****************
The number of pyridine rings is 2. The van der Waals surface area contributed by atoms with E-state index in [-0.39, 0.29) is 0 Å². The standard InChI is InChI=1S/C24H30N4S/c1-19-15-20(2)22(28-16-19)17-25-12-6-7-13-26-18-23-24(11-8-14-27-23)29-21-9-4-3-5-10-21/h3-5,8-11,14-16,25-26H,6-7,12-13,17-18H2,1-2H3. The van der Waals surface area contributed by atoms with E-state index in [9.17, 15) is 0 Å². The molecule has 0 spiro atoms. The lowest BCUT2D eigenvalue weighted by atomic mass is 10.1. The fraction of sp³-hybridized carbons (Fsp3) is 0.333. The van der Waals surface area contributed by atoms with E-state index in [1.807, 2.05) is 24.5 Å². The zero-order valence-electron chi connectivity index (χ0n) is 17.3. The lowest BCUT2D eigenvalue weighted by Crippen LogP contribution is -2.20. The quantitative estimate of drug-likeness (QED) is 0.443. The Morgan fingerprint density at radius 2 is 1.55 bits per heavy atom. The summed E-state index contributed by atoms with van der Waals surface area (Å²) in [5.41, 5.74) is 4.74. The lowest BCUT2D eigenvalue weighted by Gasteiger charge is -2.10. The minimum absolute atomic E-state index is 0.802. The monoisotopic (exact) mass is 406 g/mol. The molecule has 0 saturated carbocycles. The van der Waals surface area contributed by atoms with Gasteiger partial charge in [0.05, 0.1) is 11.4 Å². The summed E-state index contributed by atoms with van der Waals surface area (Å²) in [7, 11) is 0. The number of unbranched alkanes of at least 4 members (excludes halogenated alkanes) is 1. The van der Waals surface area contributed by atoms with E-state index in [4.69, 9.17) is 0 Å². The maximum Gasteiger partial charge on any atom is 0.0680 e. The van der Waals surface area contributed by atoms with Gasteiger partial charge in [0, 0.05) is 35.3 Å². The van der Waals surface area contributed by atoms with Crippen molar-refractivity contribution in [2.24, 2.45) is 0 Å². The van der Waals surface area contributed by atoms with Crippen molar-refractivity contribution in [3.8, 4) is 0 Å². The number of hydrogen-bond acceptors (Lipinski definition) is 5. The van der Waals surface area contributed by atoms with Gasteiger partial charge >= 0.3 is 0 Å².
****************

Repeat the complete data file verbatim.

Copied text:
The number of pyridine rings is 2. The van der Waals surface area contributed by atoms with E-state index in [-0.39, 0.29) is 0 Å². The standard InChI is InChI=1S/C24H30N4S/c1-19-15-20(2)22(28-16-19)17-25-12-6-7-13-26-18-23-24(11-8-14-27-23)29-21-9-4-3-5-10-21/h3-5,8-11,14-16,25-26H,6-7,12-13,17-18H2,1-2H3. The van der Waals surface area contributed by atoms with E-state index in [9.17, 15) is 0 Å². The molecule has 0 spiro atoms. The lowest BCUT2D eigenvalue weighted by atomic mass is 10.1. The fraction of sp³-hybridized carbons (Fsp3) is 0.333. The van der Waals surface area contributed by atoms with E-state index in [1.807, 2.05) is 24.5 Å². The zero-order valence-electron chi connectivity index (χ0n) is 17.3. The lowest BCUT2D eigenvalue weighted by Crippen LogP contribution is -2.20. The quantitative estimate of drug-likeness (QED) is 0.443. The Morgan fingerprint density at radius 2 is 1.55 bits per heavy atom. The summed E-state index contributed by atoms with van der Waals surface area (Å²) in [5.41, 5.74) is 4.74. The lowest BCUT2D eigenvalue weighted by Gasteiger charge is -2.10. The minimum absolute atomic E-state index is 0.802. The monoisotopic (exact) mass is 406 g/mol. The molecule has 0 saturated carbocycles. The van der Waals surface area contributed by atoms with Gasteiger partial charge in [0.05, 0.1) is 11.4 Å². The summed E-state index contributed by atoms with van der Waals surface area (Å²) in [7, 11) is 0. The number of unbranched alkanes of at least 4 members (excludes halogenated alkanes) is 1. The van der Waals surface area contributed by atoms with E-state index in [4.69, 9.17) is 0 Å². The maximum Gasteiger partial charge on any atom is 0.0680 e. The van der Waals surface area contributed by atoms with Gasteiger partial charge in [0, 0.05) is 35.3 Å². The van der Waals surface area contributed by atoms with Crippen molar-refractivity contribution in [2.24, 2.45) is 0 Å². The van der Waals surface area contributed by atoms with Crippen molar-refractivity contribution in [3.8, 4) is 0 Å². The number of hydrogen-bond acceptors (Lipinski definition) is 5. The van der Waals surface area contributed by atoms with Gasteiger partial charge >= 0.3 is 0 Å².